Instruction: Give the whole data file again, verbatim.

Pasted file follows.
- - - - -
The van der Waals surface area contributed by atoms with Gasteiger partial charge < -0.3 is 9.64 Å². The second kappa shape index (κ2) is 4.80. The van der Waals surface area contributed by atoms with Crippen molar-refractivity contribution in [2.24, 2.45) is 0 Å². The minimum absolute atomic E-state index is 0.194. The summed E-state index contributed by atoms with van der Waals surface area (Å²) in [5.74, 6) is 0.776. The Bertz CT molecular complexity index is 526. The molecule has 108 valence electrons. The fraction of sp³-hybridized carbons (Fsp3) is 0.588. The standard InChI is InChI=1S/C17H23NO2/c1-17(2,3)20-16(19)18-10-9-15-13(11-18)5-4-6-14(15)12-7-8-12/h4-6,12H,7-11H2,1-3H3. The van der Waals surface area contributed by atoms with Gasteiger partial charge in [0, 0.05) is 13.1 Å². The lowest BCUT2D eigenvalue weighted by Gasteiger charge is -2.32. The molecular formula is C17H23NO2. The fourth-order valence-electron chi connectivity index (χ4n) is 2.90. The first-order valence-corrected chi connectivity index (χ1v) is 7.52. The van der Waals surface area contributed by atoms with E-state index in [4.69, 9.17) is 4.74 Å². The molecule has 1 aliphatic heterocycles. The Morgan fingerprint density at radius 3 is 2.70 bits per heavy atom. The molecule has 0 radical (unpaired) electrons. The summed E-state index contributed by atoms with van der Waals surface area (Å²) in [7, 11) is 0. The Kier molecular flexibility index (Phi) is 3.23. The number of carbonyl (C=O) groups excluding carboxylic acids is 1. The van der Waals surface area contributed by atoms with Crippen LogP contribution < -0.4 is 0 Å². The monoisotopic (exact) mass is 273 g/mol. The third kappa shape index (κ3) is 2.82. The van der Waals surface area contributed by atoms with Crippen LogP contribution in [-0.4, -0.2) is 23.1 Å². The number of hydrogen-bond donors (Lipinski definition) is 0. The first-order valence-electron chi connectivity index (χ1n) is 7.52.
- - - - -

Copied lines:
The van der Waals surface area contributed by atoms with Gasteiger partial charge < -0.3 is 9.64 Å². The second kappa shape index (κ2) is 4.80. The van der Waals surface area contributed by atoms with Crippen molar-refractivity contribution in [2.24, 2.45) is 0 Å². The minimum absolute atomic E-state index is 0.194. The summed E-state index contributed by atoms with van der Waals surface area (Å²) in [5.74, 6) is 0.776. The Bertz CT molecular complexity index is 526. The molecule has 108 valence electrons. The fraction of sp³-hybridized carbons (Fsp3) is 0.588. The standard InChI is InChI=1S/C17H23NO2/c1-17(2,3)20-16(19)18-10-9-15-13(11-18)5-4-6-14(15)12-7-8-12/h4-6,12H,7-11H2,1-3H3. The van der Waals surface area contributed by atoms with Gasteiger partial charge in [0, 0.05) is 13.1 Å². The lowest BCUT2D eigenvalue weighted by Gasteiger charge is -2.32. The molecular formula is C17H23NO2. The fourth-order valence-electron chi connectivity index (χ4n) is 2.90. The first-order valence-corrected chi connectivity index (χ1v) is 7.52. The van der Waals surface area contributed by atoms with E-state index in [4.69, 9.17) is 4.74 Å². The molecule has 1 aliphatic heterocycles. The Morgan fingerprint density at radius 3 is 2.70 bits per heavy atom. The molecule has 0 radical (unpaired) electrons. The summed E-state index contributed by atoms with van der Waals surface area (Å²) in [7, 11) is 0. The Kier molecular flexibility index (Phi) is 3.23. The number of carbonyl (C=O) groups excluding carboxylic acids is 1. The van der Waals surface area contributed by atoms with Crippen LogP contribution < -0.4 is 0 Å². The monoisotopic (exact) mass is 273 g/mol. The third kappa shape index (κ3) is 2.82. The van der Waals surface area contributed by atoms with Crippen LogP contribution in [-0.4, -0.2) is 23.1 Å². The number of hydrogen-bond donors (Lipinski definition) is 0. The first-order valence-electron chi connectivity index (χ1n) is 7.52.